How to Become a Fish and Game Warden
Fish and game wardens or conservation officers are peace officers that are commissioned in the state in which they perform their job duties. They ensure that the Fish and Wildlife Code in their state is enforced, and they also implement the fishing, boating and hunting laws of the state and any federal laws that pertain to these activities. Duties include seizing items that are related to infringements of the Fish and Wildlife Code, including fish, game, or illegal equipment. They also assist other law enforcement groups when wildlife, such as cougars, bears, or coyotes, inadvertently wander into residential areas. They also assist in search and rescue operations. Fish and game wardens are uniformed officers who carry firearms.
Fish and Game Warden Requirements
The age requirement for fish and game wardens is 21 years of age in most states; however, the minimum age in some states is 18 years of age. They must have a bachelor’s degree, but some states will waive this education requirement if the applicant has a two-year associate’s degree program in addition to law enforcement experience or full-time fish and/or wildlife experience. As there are usually more applicants for fish and game warden positions than there are job openings, a four-year degree can give an applicant an edge over other applicants. Once a person is selected to become a fish and game warden, he or she undergoes further study at a training academy for approximately 3 to 12 months.
In addition to a degree, fish and game wardens must also be in good physical shape, familiarize themselves with the outdoors and the laws contained in the Fish and Wildlife Code, and study law enforcement policy and procedures. As this is a law enforcement position, expect a background check and polygraph in most states.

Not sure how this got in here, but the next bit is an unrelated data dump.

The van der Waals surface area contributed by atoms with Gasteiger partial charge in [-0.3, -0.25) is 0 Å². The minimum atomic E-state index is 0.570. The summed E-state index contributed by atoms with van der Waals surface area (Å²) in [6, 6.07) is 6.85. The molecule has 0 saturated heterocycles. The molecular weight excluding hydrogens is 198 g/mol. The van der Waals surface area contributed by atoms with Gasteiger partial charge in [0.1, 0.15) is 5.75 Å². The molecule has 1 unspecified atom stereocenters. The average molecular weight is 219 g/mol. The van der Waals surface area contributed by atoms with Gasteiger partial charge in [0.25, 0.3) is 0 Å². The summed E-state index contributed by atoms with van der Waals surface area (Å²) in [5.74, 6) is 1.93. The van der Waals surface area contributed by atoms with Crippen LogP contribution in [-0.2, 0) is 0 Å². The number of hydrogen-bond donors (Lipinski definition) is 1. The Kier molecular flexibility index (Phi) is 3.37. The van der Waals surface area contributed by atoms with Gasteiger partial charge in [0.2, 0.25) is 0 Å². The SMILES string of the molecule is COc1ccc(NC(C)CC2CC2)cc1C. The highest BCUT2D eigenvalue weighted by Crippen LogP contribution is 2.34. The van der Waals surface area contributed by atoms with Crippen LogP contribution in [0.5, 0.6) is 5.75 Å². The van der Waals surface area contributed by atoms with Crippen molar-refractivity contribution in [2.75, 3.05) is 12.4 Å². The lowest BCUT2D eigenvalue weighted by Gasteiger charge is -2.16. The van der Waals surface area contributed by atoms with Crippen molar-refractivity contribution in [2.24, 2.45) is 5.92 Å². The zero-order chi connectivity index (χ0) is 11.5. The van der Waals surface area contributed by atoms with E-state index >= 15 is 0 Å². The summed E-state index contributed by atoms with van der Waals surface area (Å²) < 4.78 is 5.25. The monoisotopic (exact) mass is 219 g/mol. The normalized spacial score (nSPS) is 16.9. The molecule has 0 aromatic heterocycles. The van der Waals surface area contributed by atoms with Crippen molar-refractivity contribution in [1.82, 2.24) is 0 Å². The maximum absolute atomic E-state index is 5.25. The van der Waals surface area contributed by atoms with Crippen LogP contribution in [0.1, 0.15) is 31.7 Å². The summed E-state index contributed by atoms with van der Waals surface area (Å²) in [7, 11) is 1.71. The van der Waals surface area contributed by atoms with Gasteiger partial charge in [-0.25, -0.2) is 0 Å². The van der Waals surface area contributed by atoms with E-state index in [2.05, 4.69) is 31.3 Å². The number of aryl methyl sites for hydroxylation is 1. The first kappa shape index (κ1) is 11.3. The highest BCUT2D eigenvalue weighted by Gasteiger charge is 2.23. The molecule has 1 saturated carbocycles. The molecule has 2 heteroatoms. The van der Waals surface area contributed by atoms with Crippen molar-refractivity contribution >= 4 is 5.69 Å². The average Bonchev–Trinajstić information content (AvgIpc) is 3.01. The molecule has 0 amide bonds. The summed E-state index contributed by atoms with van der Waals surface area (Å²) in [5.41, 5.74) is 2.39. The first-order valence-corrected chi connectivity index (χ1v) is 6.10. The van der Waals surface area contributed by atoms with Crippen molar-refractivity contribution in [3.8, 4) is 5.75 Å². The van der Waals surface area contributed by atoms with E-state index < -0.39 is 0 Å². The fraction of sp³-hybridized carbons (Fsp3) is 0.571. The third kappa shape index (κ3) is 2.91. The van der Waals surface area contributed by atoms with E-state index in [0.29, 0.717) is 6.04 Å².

How to Become a Fish and Game Warden
- To become a Game Warden, you must have or get the right education level for your state.
- Understand if you qualify for other dimensions outlined (e.g., minimum age by state requirements).
- Contact your state’s Department of Fish and Game, e.g., http://wdfw.wa.gov/enforcement/careers/howtoapply.html.
- Request free info from a school below if you need to attain the minimum education requirement. Featured schools have online programs for best flexibility of working while getting your degree.
Fish and Game Warden Salary
The Bureau of Labor Statistics reports that fish and game wardens earn an average annual wage of $50,470.1 The top 90 percentile earn an annual wage of $71,510.1
Featured Law Enforcement, Wildlife Forestry and Environmental Management Programs
California University of Pennsylvania
- Land Management (Bachelor of Arts)
- Land Management (Certificate)
- MA in Social Science (Applied Criminology)
Grand Canyon University
- M.S. in Criminal Justice: Law Enforcement
- M.S. in Criminal Justice: Legal Studies
- B.S. in Justice Studies
Penn Foster Schools
American InterContinental University Online
- Bachelor's of Science in Criminal Justice - Law Enforcement
- PhD in Criminal Justice - Law and Public Policy
- M.S. in Management - Sustainable Management
- PhD in Criminal Justice - Public Management and Leadership-Advanced
Saint Joseph's University
- Masters in CJ with Federal Law Enforcement
- Master's in Criminal Justice
- Criminal Justice, AA (Online)
- Criminal Justice, BA (Online)
- Homeland Security, BA (Online)
- MS - Criminal Justice
- PhD - Criminal Justice
- BS - Criminal Justice
- BS in Criminal Justice
- AA in Criminal Justice
- Masters in Criminal Justice: Command College
Florida Tech University Online
- Associate of Arts in Criminal Justice
- Bachelor of Arts in Criminal Justice/Homeland Security
- Bachelor of Arts in Criminal Justice
Interested in other law enforcement careers?
- Conservation Officer
- Criminal Investigator
- FBI Agent
- Fire Investigator
- First-Line Supervisor of Correctional Officers
- Homicide Detective
- Narcotics Officer
- Police Officer
- United States Park Police
- US Marshal
- Victims Advocate
- Crime Scene Investigator
1. Bureau of Labor Statistics: http://www.bls.gov/oes/current/oes333031.htm
Page Edited by Charles Sipe.